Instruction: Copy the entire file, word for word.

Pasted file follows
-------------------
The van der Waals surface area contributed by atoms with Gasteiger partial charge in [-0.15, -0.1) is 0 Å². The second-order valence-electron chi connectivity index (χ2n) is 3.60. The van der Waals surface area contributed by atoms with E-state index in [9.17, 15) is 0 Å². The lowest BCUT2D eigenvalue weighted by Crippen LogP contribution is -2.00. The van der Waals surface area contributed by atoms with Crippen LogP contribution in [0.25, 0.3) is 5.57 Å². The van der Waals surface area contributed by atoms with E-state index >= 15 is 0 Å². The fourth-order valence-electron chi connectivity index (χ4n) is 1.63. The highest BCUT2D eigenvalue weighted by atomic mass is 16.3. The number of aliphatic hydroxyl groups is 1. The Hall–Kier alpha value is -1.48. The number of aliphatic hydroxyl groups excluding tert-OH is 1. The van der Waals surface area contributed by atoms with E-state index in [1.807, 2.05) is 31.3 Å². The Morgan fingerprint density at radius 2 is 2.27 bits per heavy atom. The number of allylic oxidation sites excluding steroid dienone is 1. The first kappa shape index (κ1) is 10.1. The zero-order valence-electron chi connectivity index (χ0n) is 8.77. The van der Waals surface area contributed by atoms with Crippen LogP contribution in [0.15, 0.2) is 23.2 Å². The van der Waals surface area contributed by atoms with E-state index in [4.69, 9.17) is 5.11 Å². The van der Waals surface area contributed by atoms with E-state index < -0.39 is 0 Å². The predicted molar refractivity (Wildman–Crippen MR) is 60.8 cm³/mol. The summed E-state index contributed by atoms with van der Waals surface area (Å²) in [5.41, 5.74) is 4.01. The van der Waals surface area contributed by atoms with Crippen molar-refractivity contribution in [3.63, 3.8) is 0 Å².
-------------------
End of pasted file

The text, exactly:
The van der Waals surface area contributed by atoms with Gasteiger partial charge in [-0.15, -0.1) is 0 Å². The second-order valence-electron chi connectivity index (χ2n) is 3.60. The van der Waals surface area contributed by atoms with E-state index in [9.17, 15) is 0 Å². The lowest BCUT2D eigenvalue weighted by Crippen LogP contribution is -2.00. The van der Waals surface area contributed by atoms with Crippen LogP contribution in [0.25, 0.3) is 5.57 Å². The van der Waals surface area contributed by atoms with E-state index >= 15 is 0 Å². The fourth-order valence-electron chi connectivity index (χ4n) is 1.63. The highest BCUT2D eigenvalue weighted by atomic mass is 16.3. The number of aliphatic hydroxyl groups is 1. The Hall–Kier alpha value is -1.48. The number of aliphatic hydroxyl groups excluding tert-OH is 1. The van der Waals surface area contributed by atoms with E-state index in [1.807, 2.05) is 31.3 Å². The Morgan fingerprint density at radius 2 is 2.27 bits per heavy atom. The number of allylic oxidation sites excluding steroid dienone is 1. The first kappa shape index (κ1) is 10.1. The zero-order valence-electron chi connectivity index (χ0n) is 8.77. The van der Waals surface area contributed by atoms with Crippen LogP contribution in [0.15, 0.2) is 23.2 Å². The van der Waals surface area contributed by atoms with E-state index in [4.69, 9.17) is 5.11 Å². The van der Waals surface area contributed by atoms with E-state index < -0.39 is 0 Å². The predicted molar refractivity (Wildman–Crippen MR) is 60.8 cm³/mol. The summed E-state index contributed by atoms with van der Waals surface area (Å²) in [5.41, 5.74) is 4.01. The van der Waals surface area contributed by atoms with Crippen molar-refractivity contribution in [3.63, 3.8) is 0 Å².